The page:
But since they did onely assist the Pastor in matters Ecclesiasticall, it followeth, that as touching the Office of Elders, there is no distinction betwixt times of Peace and Persecution. Secondly, There were Seni∣ors among the Jewes under Godly Kings, and in times of Peace: Why not likewise amongst us? Thirdly, The Ecclesiasticall Page  89 power is distinct from the civill, both in the subject, object, and end; so that the one doth not hinder the other: The Magistrates power is to punish the outward man with an outward punishment, which the Presby∣tery cannot hinder, for he may civilly bind whom the Presbytery spiritually looseth, and civilly loose, whom the Presbytery spi∣ritually bindeth, and that because the Magi∣strate seeketh not the repentance and salva∣tion of the delinquent by his punishment (as the Presbytery doth) but onely the maintenance of the authority of his lawes, together with the quietnesse and preserva∣tion of the Common-wealth.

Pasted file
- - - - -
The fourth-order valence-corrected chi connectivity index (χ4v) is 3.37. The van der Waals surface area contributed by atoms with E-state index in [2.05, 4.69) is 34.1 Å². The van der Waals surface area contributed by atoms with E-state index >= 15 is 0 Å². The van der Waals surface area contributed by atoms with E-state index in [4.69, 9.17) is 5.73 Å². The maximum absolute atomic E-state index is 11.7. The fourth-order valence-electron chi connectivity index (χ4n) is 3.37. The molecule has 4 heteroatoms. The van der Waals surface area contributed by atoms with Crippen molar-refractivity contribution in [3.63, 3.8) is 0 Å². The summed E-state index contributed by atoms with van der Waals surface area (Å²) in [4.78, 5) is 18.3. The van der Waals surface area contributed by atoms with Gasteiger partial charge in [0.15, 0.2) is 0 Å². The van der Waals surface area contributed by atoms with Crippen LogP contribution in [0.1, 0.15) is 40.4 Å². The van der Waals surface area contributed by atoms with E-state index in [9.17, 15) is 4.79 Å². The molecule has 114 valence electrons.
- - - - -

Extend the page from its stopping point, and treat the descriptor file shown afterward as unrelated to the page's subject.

Whence it commeth, that the delin∣quent serapeth not free of the Magistrate, though hee bee penitent and not obstinate. 4. How thought Whitgift, that the christian Magistrate can doe those things which the Seigniory did under a Tyrant? Can the Ma∣gistrate by himselfe determine questions of Faith? Can he know what order and decen∣cie in circumstances is fittet for each Con∣gregation? Can he excommunicate offen∣ders, &c. 5. When Bishops exercise Eccle∣siasticall jurisdiction (yea and the civill too) this is thought no wrong to Princes: Page  90 Is it a wrong in the Presbytery, yet not in this Prelacy? Good Lord what a My∣sterie is this! 6. When Presbyters are established in their full power, there remaineth much power to the Prince even in things Ecclesiasticall, as to take di∣ligent heed to the whole estate of the Church within his dominions, to indict Sy∣nods, and civilly to proceed in the same, to ratifie the constitutions thereof, and to adde unto them the strength of a civill sanction, to punish Heretickes, and all that disobey the assemblies of the Church, to see that no matter Ecclesiasticall be carryed factious∣ly or rashlie, but that such things bee deter∣mined in free assemblies, to provide for Schollers, Colledges, and Kirkes, that all corrupt wayes of entring into the Ministe∣ry, by Simony, bribing patrons &c. be re∣pressed, and finally to compell all men to doe their duty according to the Word of God, and Laws of the Church. 7. Whatsoe∣ver be the power of the supreame Magi∣strate, Ecclesiae tamen,*&c. Yet let him leave to the Church and to the Ecclesiasticall Rulers (such as are the Ministers of the Gospell, El∣ders and Deacons) their owne power in hand∣ling Ecclesiasticall things, untouched and whole saith Danaeus. For the Ecclesiasticall Page  91 power doth no more hinder the civill ad∣ministration, then the Art of singing hinde∣reth it, saith the Augustan confession. 8. We may answer by a just recrimination,* that the Prelacy (not the Presbytery) is prejudi∣ciall to the power of Princes, and hath often incroached upon the same. The Bishops assembled in the eight Councill of Constan∣tinople;* ordined that Bishop▪ should not light from their horses, when they chance to meet Princes, nor basely bow before them, and that if any Prince should cause a Bishop to disparage himselfe by doing o∣therwise, he should be excommunicated for two yeares.* They also discharged Princes from being present in any Synod, except the Ocumenicke.* The 1. Councill of Toledo or∣daineth that Quoties Episcoporum Hispano∣rum Synodus convenerit, toties universalis Concilii decretum propter salutem Principum factum, peractis omnibus in Synodo recitetur, ut iniquorum mens territa corrigatur. From which canon Osiander collecteth, that some of the Bishops were not faithfull and loyall to the Kings of Spaine. The inquisition of Spaine Anno 1568. presented to King Phi∣lip twelve Articles against the Netherlands,* one whereof was, That the King write unto and command the Clergie of the Netherlands, that with the Inquisition they should accept ofPage  92 15. new Bishops, the which should be free from all secular jurisdiction, yea in cases of Trea∣son. Now as touching the contrary conceit of Saravia,* he alloweth such Elders as the Iewish Church had to be joyned now with Pastors under a Christian Magistrate, but under an Infidell Magistrate, hee saith they could have no place; for he taketh the Iew∣ish Elders to have bin their Magistrates, & that in like manner, none but Christian Ma∣gistrates should sit with the Ministers of the Word in Ecclesiasticall Courts, Princes and Nobles in generall or Nationall Coun∣cills, and Magistrates of cities in particu∣lar consistories. This is as foule an error, as that of Whitgift; for 1. His opinion of the Iewish Elders, that they were their Magi∣strates we have confuted before. 2. Though it were so, that no Ruling Elders ought to be admitted, now except Christian Magi∣strates, yet might they have place under an Infidell Prince: as Ioseph under Pharaoh, Daniell under Nebuchadnezar. There have beene both Christian Churches, and Chri∣stian Magistraes under Hereticall, yea In∣fidell Princes 3. If Christian Magistrates be come in place of the Iewish Seniors, and ought to be joyned with the Ministers of the Word in the consistories of the church. Page  93 We demand quo nomine, quo jure? whither doe they sit as Christian Magistrates, or as men of singular gifts chosen for that effect? Jf as Magistrates then shall we make a mix∣ture and confusion of civill & Ecclesiasticall function, else how shall men by vertue of civill places sit in spirituall Courts? Jf as men of singular gifts chosen to sit, then may others aswell as they having the like gifts and election be admitted to sit also. 4. Saravia contradicteth himselfe,* for a little after he admitteth grave and godly men in the judicatories of the Church, whither they be Magistrates or privat men, sive illi ma∣gistratu fungantur sive in rep. vivant pri∣vati.